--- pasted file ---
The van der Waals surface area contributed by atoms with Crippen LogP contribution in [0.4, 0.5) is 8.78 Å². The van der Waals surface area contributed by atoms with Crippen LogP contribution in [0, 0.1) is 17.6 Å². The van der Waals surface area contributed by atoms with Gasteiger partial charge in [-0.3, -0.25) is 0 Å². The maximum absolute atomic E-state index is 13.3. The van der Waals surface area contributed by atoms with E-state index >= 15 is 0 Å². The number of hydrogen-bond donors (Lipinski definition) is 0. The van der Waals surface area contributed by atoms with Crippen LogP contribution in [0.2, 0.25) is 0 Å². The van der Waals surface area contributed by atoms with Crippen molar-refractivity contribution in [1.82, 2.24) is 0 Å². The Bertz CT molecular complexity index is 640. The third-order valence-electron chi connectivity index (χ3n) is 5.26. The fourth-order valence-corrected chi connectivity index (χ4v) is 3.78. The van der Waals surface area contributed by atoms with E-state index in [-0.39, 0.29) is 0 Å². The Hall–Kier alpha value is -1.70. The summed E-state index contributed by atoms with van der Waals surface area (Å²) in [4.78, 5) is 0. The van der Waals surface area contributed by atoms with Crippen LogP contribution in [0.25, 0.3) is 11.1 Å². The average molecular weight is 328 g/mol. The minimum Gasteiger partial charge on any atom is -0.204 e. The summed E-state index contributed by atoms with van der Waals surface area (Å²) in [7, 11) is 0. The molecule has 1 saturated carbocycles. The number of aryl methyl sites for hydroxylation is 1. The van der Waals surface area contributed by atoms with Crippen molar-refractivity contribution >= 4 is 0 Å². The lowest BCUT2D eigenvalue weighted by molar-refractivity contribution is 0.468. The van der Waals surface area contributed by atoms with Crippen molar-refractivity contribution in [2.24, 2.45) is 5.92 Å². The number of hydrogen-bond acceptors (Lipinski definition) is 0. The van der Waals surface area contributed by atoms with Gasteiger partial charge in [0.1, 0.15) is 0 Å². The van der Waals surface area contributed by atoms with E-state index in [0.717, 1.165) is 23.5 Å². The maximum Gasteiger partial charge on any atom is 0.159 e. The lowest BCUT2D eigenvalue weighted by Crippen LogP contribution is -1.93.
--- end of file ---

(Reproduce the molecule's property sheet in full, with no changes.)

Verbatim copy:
The van der Waals surface area contributed by atoms with Crippen LogP contribution in [0.4, 0.5) is 8.78 Å². The van der Waals surface area contributed by atoms with Crippen LogP contribution in [0, 0.1) is 17.6 Å². The van der Waals surface area contributed by atoms with Gasteiger partial charge in [-0.3, -0.25) is 0 Å². The maximum absolute atomic E-state index is 13.3. The van der Waals surface area contributed by atoms with E-state index >= 15 is 0 Å². The number of hydrogen-bond donors (Lipinski definition) is 0. The van der Waals surface area contributed by atoms with Crippen LogP contribution in [0.2, 0.25) is 0 Å². The van der Waals surface area contributed by atoms with Crippen molar-refractivity contribution in [1.82, 2.24) is 0 Å². The Bertz CT molecular complexity index is 640. The third-order valence-electron chi connectivity index (χ3n) is 5.26. The fourth-order valence-corrected chi connectivity index (χ4v) is 3.78. The van der Waals surface area contributed by atoms with E-state index in [-0.39, 0.29) is 0 Å². The Hall–Kier alpha value is -1.70. The summed E-state index contributed by atoms with van der Waals surface area (Å²) in [4.78, 5) is 0. The van der Waals surface area contributed by atoms with Crippen LogP contribution in [0.25, 0.3) is 11.1 Å². The average molecular weight is 328 g/mol. The minimum Gasteiger partial charge on any atom is -0.204 e. The summed E-state index contributed by atoms with van der Waals surface area (Å²) in [7, 11) is 0. The molecule has 1 saturated carbocycles. The number of aryl methyl sites for hydroxylation is 1. The van der Waals surface area contributed by atoms with Crippen molar-refractivity contribution >= 4 is 0 Å². The lowest BCUT2D eigenvalue weighted by molar-refractivity contribution is 0.468. The van der Waals surface area contributed by atoms with Crippen molar-refractivity contribution in [2.24, 2.45) is 5.92 Å². The number of hydrogen-bond acceptors (Lipinski definition) is 0. The van der Waals surface area contributed by atoms with Gasteiger partial charge in [0.1, 0.15) is 0 Å². The van der Waals surface area contributed by atoms with E-state index in [0.717, 1.165) is 23.5 Å². The maximum Gasteiger partial charge on any atom is 0.159 e. The lowest BCUT2D eigenvalue weighted by Crippen LogP contribution is -1.93.